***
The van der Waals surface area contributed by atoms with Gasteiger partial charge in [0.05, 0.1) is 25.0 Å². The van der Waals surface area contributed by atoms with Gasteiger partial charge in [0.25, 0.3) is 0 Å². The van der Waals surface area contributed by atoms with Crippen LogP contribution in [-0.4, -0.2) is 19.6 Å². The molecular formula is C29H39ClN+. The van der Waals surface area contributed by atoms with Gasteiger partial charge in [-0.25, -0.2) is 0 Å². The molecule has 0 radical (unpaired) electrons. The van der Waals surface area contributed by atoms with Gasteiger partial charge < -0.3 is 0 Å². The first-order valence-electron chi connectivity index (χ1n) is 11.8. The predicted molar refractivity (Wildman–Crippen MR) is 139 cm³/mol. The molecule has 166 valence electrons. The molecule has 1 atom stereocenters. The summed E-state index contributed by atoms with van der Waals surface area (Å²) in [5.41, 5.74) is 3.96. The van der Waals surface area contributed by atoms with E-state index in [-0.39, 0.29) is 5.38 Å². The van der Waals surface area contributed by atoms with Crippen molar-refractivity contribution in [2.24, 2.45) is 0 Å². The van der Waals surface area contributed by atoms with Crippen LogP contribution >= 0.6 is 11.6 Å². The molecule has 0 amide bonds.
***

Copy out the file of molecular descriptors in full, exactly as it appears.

The van der Waals surface area contributed by atoms with Gasteiger partial charge in [0.05, 0.1) is 25.0 Å². The van der Waals surface area contributed by atoms with Gasteiger partial charge in [0.25, 0.3) is 0 Å². The van der Waals surface area contributed by atoms with Crippen LogP contribution in [-0.4, -0.2) is 19.6 Å². The molecular formula is C29H39ClN+. The van der Waals surface area contributed by atoms with Gasteiger partial charge in [-0.25, -0.2) is 0 Å². The molecule has 0 radical (unpaired) electrons. The van der Waals surface area contributed by atoms with Gasteiger partial charge < -0.3 is 0 Å². The first-order valence-electron chi connectivity index (χ1n) is 11.8. The predicted molar refractivity (Wildman–Crippen MR) is 139 cm³/mol. The molecule has 166 valence electrons. The molecule has 1 atom stereocenters. The summed E-state index contributed by atoms with van der Waals surface area (Å²) in [5.41, 5.74) is 3.96. The van der Waals surface area contributed by atoms with E-state index in [-0.39, 0.29) is 5.38 Å². The van der Waals surface area contributed by atoms with Crippen molar-refractivity contribution in [2.24, 2.45) is 0 Å². The van der Waals surface area contributed by atoms with Crippen LogP contribution >= 0.6 is 11.6 Å². The molecule has 0 amide bonds.